Academic journal article Bulletin of the World Health Organization

Quality Control of Kato Slide Counts for Schistosoma Mansoni: A Review of 12 Years' Experience in Kenya

Academic journal article Bulletin of the World Health Organization

Quality Control of Kato Slide Counts for Schistosoma Mansoni: A Review of 12 Years' Experience in Kenya

Article excerpt

Introduction

Few would question the desirability of checking the performance of technical staff involved in the monotonous and repetitive task of counting Schistosoma mansoni eggs in faecal preparations. For all their imperfections, such counts remain the only means of estimating, however crudely, the intensity of schistosome infections and the magnitude of any changes following interventions such as treatment. Jordan [1] illustrated a method developed on Saint Lucia for calculating the "false-negative rate" (FNR), based on extra infections detected on re-examination of 10% of slides "negative" at the first examination. Later, the method was modified, but still re-examined only a fraction of slides declared to be negative, using a continuous graphical evaluation of the performance of the microscopists over a period of time against each other and a laboratory supervisor [2]. An added refinement was the surreptitious inclusion of known positive preparations at the first examination [3]. In Saint Lucia, the FNR was in the range 8-14% [1].

The continuous presence of supervisory staff which this type of quality control requires may be possible in large, well-endowed research programmes or dedicated diagnostic laboratories, but is rarely possible in smaller research programmes with limited funds. Furthermore, although the FNR tackles the principal problem of "false negatives" (missing true infections, usually at the lower threshold of sensitivity of any particular diagnostic technique), it ignores the possibility, however improbable, of "false positives".

In the course of long-term studies on schistosomiasis mansoni in Kenya [4-6], a different form of quality control was developed, more suitable for projects with limited resources. It depends on the fact that properly stored Kato smears remain countable for many months after preparation [7-10]. Thus, it is possible to "audit" randomized subsamples to compare recounts with the original counts. This article summarizes 12 years of experience using this system.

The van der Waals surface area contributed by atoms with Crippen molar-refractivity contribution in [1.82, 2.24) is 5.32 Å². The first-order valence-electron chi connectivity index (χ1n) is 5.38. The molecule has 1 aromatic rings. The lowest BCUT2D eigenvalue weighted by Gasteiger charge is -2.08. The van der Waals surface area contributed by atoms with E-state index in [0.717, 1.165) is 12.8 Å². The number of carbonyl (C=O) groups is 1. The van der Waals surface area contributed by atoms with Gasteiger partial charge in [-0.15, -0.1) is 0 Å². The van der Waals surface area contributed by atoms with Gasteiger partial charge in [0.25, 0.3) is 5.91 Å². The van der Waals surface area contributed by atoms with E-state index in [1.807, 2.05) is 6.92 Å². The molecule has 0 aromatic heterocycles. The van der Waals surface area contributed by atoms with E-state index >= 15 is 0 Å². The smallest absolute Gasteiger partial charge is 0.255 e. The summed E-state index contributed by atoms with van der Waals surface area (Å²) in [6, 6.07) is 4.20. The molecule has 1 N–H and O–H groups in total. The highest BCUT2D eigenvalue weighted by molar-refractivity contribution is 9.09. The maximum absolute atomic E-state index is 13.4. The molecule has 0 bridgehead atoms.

Materials and methods

Preparation and counting of Kato slides; selection and recounting of a random subsample

Studies, approved by the appropriate Kenyan authorities and conforming with the prevailing ethical requirements, involved numerous faecal surveys from 1981 onwards on whole communities, individual schools, or specified study populations or cohorts from the study areas in the Machakos and Makueni Districts [4-6]. The following system of quality control audits was developed during the initial years of these studies.

At each survey, depending on the objectives of the study, one or more (to a maximum of five) stools were collected from each individual by mobile field teams comprising a driver/supervisor and two assistants, if possible within a 5-7-day period although sometimes longer. The field team plus an extra assistant prepared duplicate 50mg Kato smears from each faecal sample. The slides were labelled with the name and unique identity number (ID) of the subject, as well as the date and, if appropriate, the study code. Duplicate slides, labelled A and B, were stored in labelled, closable wooden or plastic slide boxes, together with a complete list (Form I) of the slides with columns for entering the observed counts. The A and B slides were placed sequentially in boxes holding 50 slides in one row, or side by side in adjacent rows in larger boxes holding 100 slides. The boxes were stored in a large plastic bag to minimize desiccation and, in later years, sprayed with a commercial aerosol insecticide before closing. With this system, a field team could collect and process 100 to 120 stool samples a day.

The boxes were transported to a local laboratory for microscopical examination by which time the slides were at least 24h old. The basic sampling unit was the slide box. Two microscopists, initially designated A and B, counted the A and B slides, respectively. …

Search by... Author
Show... All Results Primary Sources Peer-reviewed

Oops!

An unknown error has occurred. Please click the button below to reload the page. If the problem persists, please try again in a little while.